How to trade copper: a quick guide How to trade copper: a quick guide How to trade copper: a quick guide

How to trade copper: a quick guide

Saxo Group

Copper is called the "king of green metals" because of its usage in multiple applications- from batteries, electrical traction motors, solar PV technologies, wind turbines, and not least the electrical grid required to deal with the electrification of the world. In this guide we provide some examples of how to invest and trade copper, while highlighting some of the key drivers dictating the price.

Here are some of the main influences that can affect the price of copper:

  • Supply and demand dynamics: The fundamental principle of supply and demand plays a significant role in determining copper prices. Increased demand for copper, particularly from industries focusing on electrification, transmission, electronics, and EV's can drive prices up. The green transition has become an increasingly important driver behind copper demand growth, occurring at a time where miners are struggling with higher input prices from fuel, construction material and labour, as well as lower ore grades requiring more materials to be dug out of the ground to retrieve the copper. Also, rising regulatory and start-up costs for new projects have led to a prolonged period of mismatch between increasing demand and inelastic supply.
  • Weather and natural disasters: Extreme weather events like hurricanes, floods, and earthquakes may significantly disrupt copper mining and transportation infrastructure. This can affect supply negatively and in turn drive up prices.
  • Global economic conditions: Copper is widely used in construction and manufacturing, so its price is sensitive to changes in global economic conditions, not least in major economies, such as China and the United States.
  • Monetary policy: The policies of the US Federal Reserve significantly influence the price of commodities, including industrial metals such as copper. If interest rates rise, this can cause a price negative period due to destocking, while the opposite may be the case when interest rates fall.
  • Investor sentiment and speculation: Like other commodities, copper prices can be influenced by investor sentiment and speculative trading in commodity markets. Factors such as geopolitical tensions, trade disputes, and macroeconomic policy decisions can affect investor perceptions and lead to price fluctuations.
  • Green transformation: The global transition towards renewable energy sources and sustainable technologies is driving a significant increase in demand for so-called green metals, not least copper, often called the “king of green metals” given its use in multiple clean energy technologies. In addition, increased demand for power, increasingly also from the focus on AI will lift transmission, and with that, demand for copper towards expanding the grid.

So how can you actually trade this popular industrial metal? Here are a few ways:

  • Exchange-traded Funds (ETFs) or Commodities (ETCs): One way to gain exposure to copper is with copper ETFs (or ETCs). Copper ETFs are investment funds that either track the price of copper, mostly through an underlying investment in copper futures contracts, or a basket of major mining companies. Investing in ETFs provides exposure to the price movements of copper or copper miners without the need to directly trade futures contracts or own individual mining stocks. Just like equities, copper ETFs are traded on major stock exchanges, making them easily available.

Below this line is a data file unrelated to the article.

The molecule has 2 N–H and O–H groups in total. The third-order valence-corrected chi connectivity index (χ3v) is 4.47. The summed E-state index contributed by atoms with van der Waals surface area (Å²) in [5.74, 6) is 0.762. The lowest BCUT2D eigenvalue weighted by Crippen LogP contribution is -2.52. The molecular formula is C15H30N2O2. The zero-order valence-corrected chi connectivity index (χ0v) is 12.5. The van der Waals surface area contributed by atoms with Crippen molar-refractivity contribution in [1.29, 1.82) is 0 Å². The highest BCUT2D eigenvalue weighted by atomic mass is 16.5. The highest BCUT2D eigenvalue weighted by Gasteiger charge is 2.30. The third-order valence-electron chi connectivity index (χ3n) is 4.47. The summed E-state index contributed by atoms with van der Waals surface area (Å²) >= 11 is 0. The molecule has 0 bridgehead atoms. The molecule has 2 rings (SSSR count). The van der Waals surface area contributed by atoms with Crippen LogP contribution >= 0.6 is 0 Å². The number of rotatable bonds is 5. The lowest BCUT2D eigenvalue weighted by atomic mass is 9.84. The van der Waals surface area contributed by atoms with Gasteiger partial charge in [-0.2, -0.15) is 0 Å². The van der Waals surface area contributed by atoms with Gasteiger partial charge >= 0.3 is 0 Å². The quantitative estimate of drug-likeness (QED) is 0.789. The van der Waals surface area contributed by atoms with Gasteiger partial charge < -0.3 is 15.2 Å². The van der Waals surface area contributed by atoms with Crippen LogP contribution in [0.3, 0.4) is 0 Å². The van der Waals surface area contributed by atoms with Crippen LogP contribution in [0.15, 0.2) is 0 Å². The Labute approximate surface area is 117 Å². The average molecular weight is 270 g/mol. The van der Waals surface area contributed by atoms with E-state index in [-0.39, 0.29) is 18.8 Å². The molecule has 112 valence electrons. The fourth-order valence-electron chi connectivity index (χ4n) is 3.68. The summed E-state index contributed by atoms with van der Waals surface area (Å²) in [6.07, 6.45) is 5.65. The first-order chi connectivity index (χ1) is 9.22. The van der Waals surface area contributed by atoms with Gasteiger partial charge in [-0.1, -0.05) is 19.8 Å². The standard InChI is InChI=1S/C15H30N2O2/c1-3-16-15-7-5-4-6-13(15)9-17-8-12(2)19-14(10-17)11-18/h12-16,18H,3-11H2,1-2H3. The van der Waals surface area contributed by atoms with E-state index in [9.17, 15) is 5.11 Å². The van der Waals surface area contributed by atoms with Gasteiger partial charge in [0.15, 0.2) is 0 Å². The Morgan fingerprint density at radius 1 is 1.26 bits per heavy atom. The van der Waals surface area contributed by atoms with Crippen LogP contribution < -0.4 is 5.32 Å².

• Copper miners: Another, more indirect, way to gain exposure to copper prices is to invest in copper miners. It is worth noting that no pure copper miner exists; they always mine something else such as gold, silver, or other industrial metals. Investing in mining companies or ETFs that hold a basket of mining stocks provides exposure to copper prices. However, these investments carry operational risks and may exhibit higher volatility compared to copper itself.
  • Copper futures and CFDs (options available, but not that liquid):  A third way to invest in copper is through futures or CFDs, which are the most direct and most complex ways to trade them. Trading copper futures or contracts for difference (CFDs) involves higher risk due to leverage. While these products offer opportunities for speculation, they also require careful risk management to mitigate potential losses. One High Grade copper futures contract has a contract size of 25,000 lbs, and based on a price at say USD 4.2 per pound, the contract’s value is USD 105,000. As it is a leveraged product, the buyer or seller of such a futures contract has to provide less than USD 4,500 as collateral, leaving the owner of the position highly exposed to losses without proper risk management. CFDs track the futures price with the main difference being the ability to trade smaller quantities than the 25,000-pound futures contract.

The reddish-orange metal is indeed a favourite industrial metal, not least because of the previously mentioned green transition. Now that you understand the factors that influence the price of copper, and the ways to trade copper, you need to figure out if it’s a commodity that is right for you. The only way to do that is to consider your tolerance for risk, and time horizon, as well as your personal financial goals. Before making any investment, always be sure to keep yourself well informed with the latest market news and insights.


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